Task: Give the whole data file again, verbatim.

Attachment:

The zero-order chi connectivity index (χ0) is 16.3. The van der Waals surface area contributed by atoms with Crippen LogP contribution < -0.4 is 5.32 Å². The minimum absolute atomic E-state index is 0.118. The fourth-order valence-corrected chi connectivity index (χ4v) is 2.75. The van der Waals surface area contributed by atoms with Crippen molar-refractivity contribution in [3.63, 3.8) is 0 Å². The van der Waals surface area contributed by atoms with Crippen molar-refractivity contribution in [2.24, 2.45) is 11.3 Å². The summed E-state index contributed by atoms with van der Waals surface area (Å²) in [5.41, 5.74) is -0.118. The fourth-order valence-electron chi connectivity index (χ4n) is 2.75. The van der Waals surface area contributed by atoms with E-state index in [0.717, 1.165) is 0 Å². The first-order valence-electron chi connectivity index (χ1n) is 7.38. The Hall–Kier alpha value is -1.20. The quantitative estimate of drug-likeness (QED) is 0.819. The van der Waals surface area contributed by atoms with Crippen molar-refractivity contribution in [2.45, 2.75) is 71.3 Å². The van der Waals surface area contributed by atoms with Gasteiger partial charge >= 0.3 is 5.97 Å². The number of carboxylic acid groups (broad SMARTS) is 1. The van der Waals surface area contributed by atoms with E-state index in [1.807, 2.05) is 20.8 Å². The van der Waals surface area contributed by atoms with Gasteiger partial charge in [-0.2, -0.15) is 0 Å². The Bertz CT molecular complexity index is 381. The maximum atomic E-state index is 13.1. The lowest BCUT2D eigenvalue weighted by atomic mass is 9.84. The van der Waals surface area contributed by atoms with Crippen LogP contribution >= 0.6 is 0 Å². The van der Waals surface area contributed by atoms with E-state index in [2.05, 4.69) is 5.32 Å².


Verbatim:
The zero-order chi connectivity index (χ0) is 16.3. The van der Waals surface area contributed by atoms with Crippen LogP contribution < -0.4 is 5.32 Å². The minimum absolute atomic E-state index is 0.118. The fourth-order valence-corrected chi connectivity index (χ4v) is 2.75. The van der Waals surface area contributed by atoms with Crippen molar-refractivity contribution in [3.63, 3.8) is 0 Å². The van der Waals surface area contributed by atoms with Crippen molar-refractivity contribution in [2.24, 2.45) is 11.3 Å². The summed E-state index contributed by atoms with van der Waals surface area (Å²) in [5.41, 5.74) is -0.118. The fourth-order valence-electron chi connectivity index (χ4n) is 2.75. The van der Waals surface area contributed by atoms with E-state index in [0.717, 1.165) is 0 Å². The first-order valence-electron chi connectivity index (χ1n) is 7.38. The Hall–Kier alpha value is -1.20. The quantitative estimate of drug-likeness (QED) is 0.819. The van der Waals surface area contributed by atoms with Crippen molar-refractivity contribution in [2.45, 2.75) is 71.3 Å². The van der Waals surface area contributed by atoms with Gasteiger partial charge >= 0.3 is 5.97 Å². The number of carboxylic acid groups (broad SMARTS) is 1. The van der Waals surface area contributed by atoms with E-state index in [1.807, 2.05) is 20.8 Å². The van der Waals surface area contributed by atoms with Gasteiger partial charge in [-0.2, -0.15) is 0 Å². The Bertz CT molecular complexity index is 381. The maximum atomic E-state index is 13.1. The lowest BCUT2D eigenvalue weighted by atomic mass is 9.84. The van der Waals surface area contributed by atoms with Crippen LogP contribution >= 0.6 is 0 Å². The van der Waals surface area contributed by atoms with E-state index in [2.05, 4.69) is 5.32 Å².